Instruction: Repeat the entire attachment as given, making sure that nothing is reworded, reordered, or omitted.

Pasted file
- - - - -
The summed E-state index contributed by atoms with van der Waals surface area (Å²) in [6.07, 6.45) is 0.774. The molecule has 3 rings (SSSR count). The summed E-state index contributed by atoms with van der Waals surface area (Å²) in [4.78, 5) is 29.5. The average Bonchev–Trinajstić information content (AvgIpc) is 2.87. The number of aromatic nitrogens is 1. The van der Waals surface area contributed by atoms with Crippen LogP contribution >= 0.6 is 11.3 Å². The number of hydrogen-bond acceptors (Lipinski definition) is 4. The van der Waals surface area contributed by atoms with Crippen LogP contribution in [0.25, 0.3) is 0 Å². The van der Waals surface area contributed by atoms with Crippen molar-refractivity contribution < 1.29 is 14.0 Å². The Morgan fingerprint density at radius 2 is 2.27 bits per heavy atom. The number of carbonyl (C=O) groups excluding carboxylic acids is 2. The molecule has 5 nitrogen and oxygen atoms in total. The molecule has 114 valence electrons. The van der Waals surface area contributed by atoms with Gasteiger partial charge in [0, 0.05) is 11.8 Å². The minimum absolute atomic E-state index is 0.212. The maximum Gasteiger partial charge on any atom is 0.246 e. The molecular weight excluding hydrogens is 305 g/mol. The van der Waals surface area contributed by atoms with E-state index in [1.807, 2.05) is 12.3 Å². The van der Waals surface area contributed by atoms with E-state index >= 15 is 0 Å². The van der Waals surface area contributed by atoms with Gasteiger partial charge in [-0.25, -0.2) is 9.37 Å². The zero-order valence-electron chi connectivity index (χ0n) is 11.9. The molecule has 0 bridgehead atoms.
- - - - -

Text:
The summed E-state index contributed by atoms with van der Waals surface area (Å²) in [6.07, 6.45) is 0.774. The molecule has 3 rings (SSSR count). The summed E-state index contributed by atoms with van der Waals surface area (Å²) in [4.78, 5) is 29.5. The average Bonchev–Trinajstić information content (AvgIpc) is 2.87. The number of aromatic nitrogens is 1. The van der Waals surface area contributed by atoms with Crippen LogP contribution >= 0.6 is 11.3 Å². The number of hydrogen-bond acceptors (Lipinski definition) is 4. The van der Waals surface area contributed by atoms with Crippen LogP contribution in [0.25, 0.3) is 0 Å². The van der Waals surface area contributed by atoms with Crippen molar-refractivity contribution < 1.29 is 14.0 Å². The Morgan fingerprint density at radius 2 is 2.27 bits per heavy atom. The number of carbonyl (C=O) groups excluding carboxylic acids is 2. The molecule has 5 nitrogen and oxygen atoms in total. The molecule has 114 valence electrons. The van der Waals surface area contributed by atoms with Gasteiger partial charge in [0, 0.05) is 11.8 Å². The minimum absolute atomic E-state index is 0.212. The maximum Gasteiger partial charge on any atom is 0.246 e. The molecular weight excluding hydrogens is 305 g/mol. The van der Waals surface area contributed by atoms with E-state index in [1.807, 2.05) is 12.3 Å². The van der Waals surface area contributed by atoms with E-state index >= 15 is 0 Å². The van der Waals surface area contributed by atoms with Gasteiger partial charge in [-0.25, -0.2) is 9.37 Å². The zero-order valence-electron chi connectivity index (χ0n) is 11.9. The molecule has 0 bridgehead atoms.